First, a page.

For almost 100 years, Palestinian behavior has been based on rejectionism and political violence. The Palestinian refugee problem created in 1948 did not spark those strategies, nor did the “Occupation” of the Territories in the wake of the 1967 Six-Day War, which brought Israeli control over West Bank (Judea and Samaria ) and Gaza .

Arabs have rejected the presence of Jews with political aspirations to rebuild their ancient homeland since the advent of political Zionism. When in 1891 the number of Jewish immigrants leaving the country equaled the number of new arrivals, and nine years of Zionist endeavor, had produced barely a dozen struggling and insolvent Jewish agricultural settlements. Arab notables from Jerusalem called upon the Ottoman administration to ban Jewish immigration and the sale of land to Jews. 3

At each juncture when attempts to reach a ‘live-and-let-live' solution have been advanced, Arab responses have boiled down to a two-pronged offensive that dovetails diplomacy with violence. In short, the Arabs, and particularly the Palestinians, have refused to recognize Israel as a legitimate entity or to negotiate genuine compromise. Instead, they have tried to drive the Jews out through violence and terror.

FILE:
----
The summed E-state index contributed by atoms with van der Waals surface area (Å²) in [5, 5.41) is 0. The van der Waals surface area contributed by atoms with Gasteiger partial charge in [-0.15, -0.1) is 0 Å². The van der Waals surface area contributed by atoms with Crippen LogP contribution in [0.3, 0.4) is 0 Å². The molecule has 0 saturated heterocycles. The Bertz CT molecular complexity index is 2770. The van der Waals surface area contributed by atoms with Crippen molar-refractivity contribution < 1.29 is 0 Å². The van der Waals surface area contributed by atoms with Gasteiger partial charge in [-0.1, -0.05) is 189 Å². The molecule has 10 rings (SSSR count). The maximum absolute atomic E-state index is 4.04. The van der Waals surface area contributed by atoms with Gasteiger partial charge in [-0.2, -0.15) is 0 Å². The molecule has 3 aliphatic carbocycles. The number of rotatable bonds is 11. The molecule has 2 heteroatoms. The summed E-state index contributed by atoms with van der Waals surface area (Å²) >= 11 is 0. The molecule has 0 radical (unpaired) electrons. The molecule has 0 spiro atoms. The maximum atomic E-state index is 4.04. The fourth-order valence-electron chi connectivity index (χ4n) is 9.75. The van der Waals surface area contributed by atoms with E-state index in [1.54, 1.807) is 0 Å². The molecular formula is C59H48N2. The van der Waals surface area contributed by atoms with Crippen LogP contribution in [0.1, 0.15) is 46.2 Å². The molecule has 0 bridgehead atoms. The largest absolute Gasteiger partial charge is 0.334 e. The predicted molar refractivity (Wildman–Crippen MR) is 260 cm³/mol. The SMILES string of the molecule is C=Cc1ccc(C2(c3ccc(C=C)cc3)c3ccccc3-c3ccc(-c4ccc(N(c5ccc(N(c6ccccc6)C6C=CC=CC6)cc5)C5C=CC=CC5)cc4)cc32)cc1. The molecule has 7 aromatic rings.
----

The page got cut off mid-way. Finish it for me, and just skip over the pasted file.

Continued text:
(Continue Reading)

Updates throughout the day at http://calevbenyefuneh.blogspot.com. If you enjoy "Love of the Land", please be a subscriber. Just put your email address in the "Subscribe" box on the upper right-hand corner of the page.Twitter updates at LoveoftheLand as well as our Love of the Land page at Facebook which has additional pieces of interest besides that which is posted on the blog. Also check-out This Ongoing War by Frimet and Arnold Roth. An excellent blog, very important work as well as a big vote to follow our good friend Kay Wilson on Twitter